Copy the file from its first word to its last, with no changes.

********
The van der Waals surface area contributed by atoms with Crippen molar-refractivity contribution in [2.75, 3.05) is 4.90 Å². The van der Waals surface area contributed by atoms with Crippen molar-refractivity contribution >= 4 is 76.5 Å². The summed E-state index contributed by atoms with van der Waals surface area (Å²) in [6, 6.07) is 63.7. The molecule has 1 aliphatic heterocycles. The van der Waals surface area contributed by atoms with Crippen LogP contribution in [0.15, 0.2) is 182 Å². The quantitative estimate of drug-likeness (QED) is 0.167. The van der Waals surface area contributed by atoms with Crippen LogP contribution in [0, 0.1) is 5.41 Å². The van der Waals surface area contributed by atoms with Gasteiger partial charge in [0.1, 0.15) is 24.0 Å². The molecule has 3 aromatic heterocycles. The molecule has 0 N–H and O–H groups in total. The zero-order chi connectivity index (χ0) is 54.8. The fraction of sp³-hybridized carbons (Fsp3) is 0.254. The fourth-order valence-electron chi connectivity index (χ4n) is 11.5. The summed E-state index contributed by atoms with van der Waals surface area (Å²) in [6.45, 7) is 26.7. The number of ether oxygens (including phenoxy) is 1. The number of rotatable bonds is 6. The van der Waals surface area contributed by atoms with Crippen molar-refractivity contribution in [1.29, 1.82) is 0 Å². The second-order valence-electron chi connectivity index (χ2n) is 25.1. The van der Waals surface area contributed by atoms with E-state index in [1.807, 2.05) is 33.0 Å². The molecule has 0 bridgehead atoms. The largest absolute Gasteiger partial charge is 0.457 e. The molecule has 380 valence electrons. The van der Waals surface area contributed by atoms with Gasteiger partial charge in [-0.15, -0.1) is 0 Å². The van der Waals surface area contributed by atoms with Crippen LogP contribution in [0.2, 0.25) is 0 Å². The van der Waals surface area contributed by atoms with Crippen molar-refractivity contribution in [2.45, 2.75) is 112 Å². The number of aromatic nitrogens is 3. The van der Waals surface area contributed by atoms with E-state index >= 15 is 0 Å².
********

The van der Waals surface area contributed by atoms with Crippen molar-refractivity contribution in [2.75, 3.05) is 4.90 Å². The van der Waals surface area contributed by atoms with Crippen molar-refractivity contribution >= 4 is 76.5 Å². The summed E-state index contributed by atoms with van der Waals surface area (Å²) in [6, 6.07) is 63.7. The molecule has 1 aliphatic heterocycles. The van der Waals surface area contributed by atoms with Crippen LogP contribution in [0.15, 0.2) is 182 Å². The quantitative estimate of drug-likeness (QED) is 0.167. The van der Waals surface area contributed by atoms with Crippen LogP contribution in [0, 0.1) is 5.41 Å². The van der Waals surface area contributed by atoms with Gasteiger partial charge in [0.1, 0.15) is 24.0 Å². The molecule has 3 aromatic heterocycles. The molecule has 0 N–H and O–H groups in total. The zero-order chi connectivity index (χ0) is 54.8. The fraction of sp³-hybridized carbons (Fsp3) is 0.254. The fourth-order valence-electron chi connectivity index (χ4n) is 11.5. The summed E-state index contributed by atoms with van der Waals surface area (Å²) in [6.45, 7) is 26.7. The number of ether oxygens (including phenoxy) is 1. The number of rotatable bonds is 6. The van der Waals surface area contributed by atoms with Crippen molar-refractivity contribution in [1.29, 1.82) is 0 Å². The second-order valence-electron chi connectivity index (χ2n) is 25.1. The van der Waals surface area contributed by atoms with E-state index in [1.807, 2.05) is 33.0 Å². The molecule has 0 bridgehead atoms. The largest absolute Gasteiger partial charge is 0.457 e. The molecule has 380 valence electrons. The van der Waals surface area contributed by atoms with Gasteiger partial charge in [-0.15, -0.1) is 0 Å². The van der Waals surface area contributed by atoms with Crippen LogP contribution in [0.2, 0.25) is 0 Å². The van der Waals surface area contributed by atoms with Crippen molar-refractivity contribution in [2.45, 2.75) is 112 Å². The number of aromatic nitrogens is 3. The van der Waals surface area contributed by atoms with E-state index >= 15 is 0 Å².